In 1952, a state trial court in Illinois issued what appears to have been the first judicial ruling recognizing a testimonial psychotherapist-client privilege. It established that disclosures made in the course of psychotherapy may generally not be introduced in court proceedings regardless of their value in resolving the case before the court.
In this case, the plaintiff in a divorce proceeding had sought as part of discovery to obtain the testimony of a psychiatrist and a patient's hospital records. The psychiatrist and the hospital refused, claiming that the related communications were privileged. Such a privilege at that time in Illinois applied to communications between a lawyer and a client and a husband and a wife, but not to physicians and patients or priests and penitants. [These latter two privileges are more widely available today.]
The court stated that the special nature of the psychiatrist-patient relationship dictated that communications made in the course of this relationship should be recognized as privileged. The court asserted that there is a "vital difference" in the communications between physicians in general and their patients and between psychiatrists and their patients. While the former seeks information regarding a patient's symptoms, the psychiatrist is trying to ascertain "the cause of mental or emotional disturbances of a maladjusted patient." This inquiry "necessarily covers every experience of the patient," including an exploration of childhood and adolescent experiences where an effort is made to revive forgotten memories that "lie dormant in the subconscious mind." A particular key of this interaction, the court claimed, is to get the patient to speak this information. The court asserted that treatment could not be successful unless the patient has complete confidence "in the secrecy of the things transpiring in the doctor's chambers."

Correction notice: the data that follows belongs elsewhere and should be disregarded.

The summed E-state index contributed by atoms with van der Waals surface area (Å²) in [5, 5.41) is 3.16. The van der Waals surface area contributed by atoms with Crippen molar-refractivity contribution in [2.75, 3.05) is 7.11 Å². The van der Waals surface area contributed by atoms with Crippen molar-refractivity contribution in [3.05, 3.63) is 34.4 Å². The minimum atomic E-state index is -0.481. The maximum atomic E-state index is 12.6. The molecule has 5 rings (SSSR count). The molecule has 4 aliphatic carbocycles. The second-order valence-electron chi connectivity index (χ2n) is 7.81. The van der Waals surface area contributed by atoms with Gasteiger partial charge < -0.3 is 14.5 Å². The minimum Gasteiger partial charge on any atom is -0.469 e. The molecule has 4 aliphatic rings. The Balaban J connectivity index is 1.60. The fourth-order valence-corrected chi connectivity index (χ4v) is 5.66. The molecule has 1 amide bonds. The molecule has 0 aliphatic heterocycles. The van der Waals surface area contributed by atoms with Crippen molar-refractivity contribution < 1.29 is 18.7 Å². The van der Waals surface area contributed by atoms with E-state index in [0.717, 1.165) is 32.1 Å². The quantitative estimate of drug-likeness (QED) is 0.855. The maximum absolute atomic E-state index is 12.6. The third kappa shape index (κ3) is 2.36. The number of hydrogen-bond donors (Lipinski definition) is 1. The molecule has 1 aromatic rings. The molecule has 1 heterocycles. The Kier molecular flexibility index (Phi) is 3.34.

The court also noted that psychiatry "is a relatively new science," although it had gained "world recognition" as early as World War I where both camps resorted to it on a "virtually universal" basis, a use that became more formalized during World War II. The court also cited the reliance on the field within the legal system. Further, the court emphasized the "great" potential of the profession. However, to fulfill this potential, the court concluded, the profession must be able to probe into "the inner recesses of the mind," which it cannot do successfully "without obtaining the confidence" of the patient and "getting information" from the patient. To compel psychiatrists to disclose those matters that came to them as the result of a confidential relationship, the court contended, "may rob [society] of a healing process affecting thousands and perhaps millions of our inhabitants." Thus, the court ruled that all confidential communications between the patient and the psychiatrist, including hospital records that contained those communications, were privileged and generally not available to a judicial proceeding. Binder v. Ruvell, No. 52C2535 (Circ. Ct., Cook County, Ill., June 24, 1952), reprinted in 150 JAMA 1241 (Nov. 22, 1952), http://jaffee-redmond.org/cases/binder. htm.
Since 1952, states have widely recognized the need to maintain the confidentiality of mental health records and communications between psychotherapists and clients. In 1996, the United States Supreme Court in Jaffee v. Redmond recognized a psychotherapist-client testimonial privilege to be applied in the federal courts.
In Jaffee, the plaintiff in a civil suit tried to gain access to the records of the social worker who was treating the defendant. The Supreme Court determined that the Federal Rules of Evidence gave courts the power to recognize new testimonial privileges when a "public good" transcends "the normally predominant principle of utilizing all rational means for ascertaining the truth" in judicial proceedings. The Court ascertained that "[e]ffective psychotherapy . …